George Bataille explains that the language of Sade is paradoxical because it is essentially that of a victim. Only the victim can describe torture; the torturer necessarily uses the hypocritical language of established order and power. “As a general rule the torturer does not use the language of the violence exerted by him in the name of an established authority; he uses the language of the authority… The violent man is willing to keep quiet and connives at cheating… Thus Sade’s attitude is diametrically opposed to that of the torturer. When Sade writes he refuses to cheat, but he attributes his own attitude to people who in real life could only have been silent and uses them to make self-contradictory statements to other people.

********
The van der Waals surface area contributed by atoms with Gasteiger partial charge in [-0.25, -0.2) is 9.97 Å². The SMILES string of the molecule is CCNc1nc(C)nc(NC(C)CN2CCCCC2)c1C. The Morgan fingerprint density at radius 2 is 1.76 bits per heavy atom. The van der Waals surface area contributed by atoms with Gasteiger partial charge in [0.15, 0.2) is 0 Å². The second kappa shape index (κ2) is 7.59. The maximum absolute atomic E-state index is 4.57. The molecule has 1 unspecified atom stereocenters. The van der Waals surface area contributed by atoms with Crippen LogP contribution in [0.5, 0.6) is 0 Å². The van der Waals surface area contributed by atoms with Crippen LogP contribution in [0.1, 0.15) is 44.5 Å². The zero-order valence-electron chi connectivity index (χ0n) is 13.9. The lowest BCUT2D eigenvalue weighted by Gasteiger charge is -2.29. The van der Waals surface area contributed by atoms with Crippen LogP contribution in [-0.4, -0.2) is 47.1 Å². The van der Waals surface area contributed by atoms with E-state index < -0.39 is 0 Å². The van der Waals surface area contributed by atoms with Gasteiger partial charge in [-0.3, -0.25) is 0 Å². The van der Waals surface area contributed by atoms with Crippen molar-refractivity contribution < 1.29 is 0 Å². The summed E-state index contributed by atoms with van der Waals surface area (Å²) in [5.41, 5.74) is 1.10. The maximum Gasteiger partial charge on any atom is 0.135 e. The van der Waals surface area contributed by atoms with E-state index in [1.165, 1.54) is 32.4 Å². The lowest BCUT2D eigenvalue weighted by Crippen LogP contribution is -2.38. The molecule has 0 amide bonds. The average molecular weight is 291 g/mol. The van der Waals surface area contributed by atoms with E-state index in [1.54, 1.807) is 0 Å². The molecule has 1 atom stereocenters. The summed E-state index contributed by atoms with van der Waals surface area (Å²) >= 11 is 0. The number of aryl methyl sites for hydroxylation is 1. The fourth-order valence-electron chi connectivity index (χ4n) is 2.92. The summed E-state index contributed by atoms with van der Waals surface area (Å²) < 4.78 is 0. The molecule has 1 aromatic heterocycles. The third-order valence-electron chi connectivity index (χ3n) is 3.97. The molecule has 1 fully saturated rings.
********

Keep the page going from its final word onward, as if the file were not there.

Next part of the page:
Gilles Deleuze, Coldness and Cruelty
I haven’t put all the pieces together, but I was thinking about the Weeknd recently when this passage came to mind. It seems highly relevant to the Weeknd’s aesthetic.
Whenever a man came onto my bus, he had to drop trou, and I took a Polaroid of him, just to emasculate him and make sure he knew he was in the vagina jungle. That’s what I call my bus.
I like the Tegan and Sara album as much as the next member of the music Twitterati - the first three songs in particular are near perfect - so this isn’t intended as a slight, but I found it interesting: isn’t the narrative surrounding this album basically a poptimist’s dream? Two indie rock…